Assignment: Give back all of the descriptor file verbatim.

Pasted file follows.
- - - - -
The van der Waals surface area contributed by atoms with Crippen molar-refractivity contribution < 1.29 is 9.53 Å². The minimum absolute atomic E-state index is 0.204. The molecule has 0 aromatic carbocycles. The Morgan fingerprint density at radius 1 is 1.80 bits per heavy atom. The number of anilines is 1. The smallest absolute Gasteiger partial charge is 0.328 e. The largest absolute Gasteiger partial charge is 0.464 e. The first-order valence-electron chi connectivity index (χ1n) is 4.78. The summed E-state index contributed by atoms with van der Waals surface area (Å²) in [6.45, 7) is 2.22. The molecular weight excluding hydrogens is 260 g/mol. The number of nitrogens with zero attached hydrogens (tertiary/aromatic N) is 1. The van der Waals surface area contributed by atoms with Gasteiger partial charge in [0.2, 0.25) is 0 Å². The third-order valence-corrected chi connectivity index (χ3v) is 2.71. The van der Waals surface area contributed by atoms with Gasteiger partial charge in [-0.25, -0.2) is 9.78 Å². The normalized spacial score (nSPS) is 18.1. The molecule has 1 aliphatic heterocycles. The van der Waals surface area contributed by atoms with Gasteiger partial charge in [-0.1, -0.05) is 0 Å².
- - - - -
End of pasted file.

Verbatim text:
The van der Waals surface area contributed by atoms with Crippen molar-refractivity contribution < 1.29 is 9.53 Å². The minimum absolute atomic E-state index is 0.204. The molecule has 0 aromatic carbocycles. The Morgan fingerprint density at radius 1 is 1.80 bits per heavy atom. The number of anilines is 1. The smallest absolute Gasteiger partial charge is 0.328 e. The largest absolute Gasteiger partial charge is 0.464 e. The first-order valence-electron chi connectivity index (χ1n) is 4.78. The summed E-state index contributed by atoms with van der Waals surface area (Å²) in [6.45, 7) is 2.22. The molecular weight excluding hydrogens is 260 g/mol. The number of nitrogens with zero attached hydrogens (tertiary/aromatic N) is 1. The van der Waals surface area contributed by atoms with Gasteiger partial charge in [0.2, 0.25) is 0 Å². The third-order valence-corrected chi connectivity index (χ3v) is 2.71. The van der Waals surface area contributed by atoms with Gasteiger partial charge in [-0.25, -0.2) is 9.78 Å². The normalized spacial score (nSPS) is 18.1. The molecule has 1 aliphatic heterocycles. The van der Waals surface area contributed by atoms with Gasteiger partial charge in [-0.1, -0.05) is 0 Å².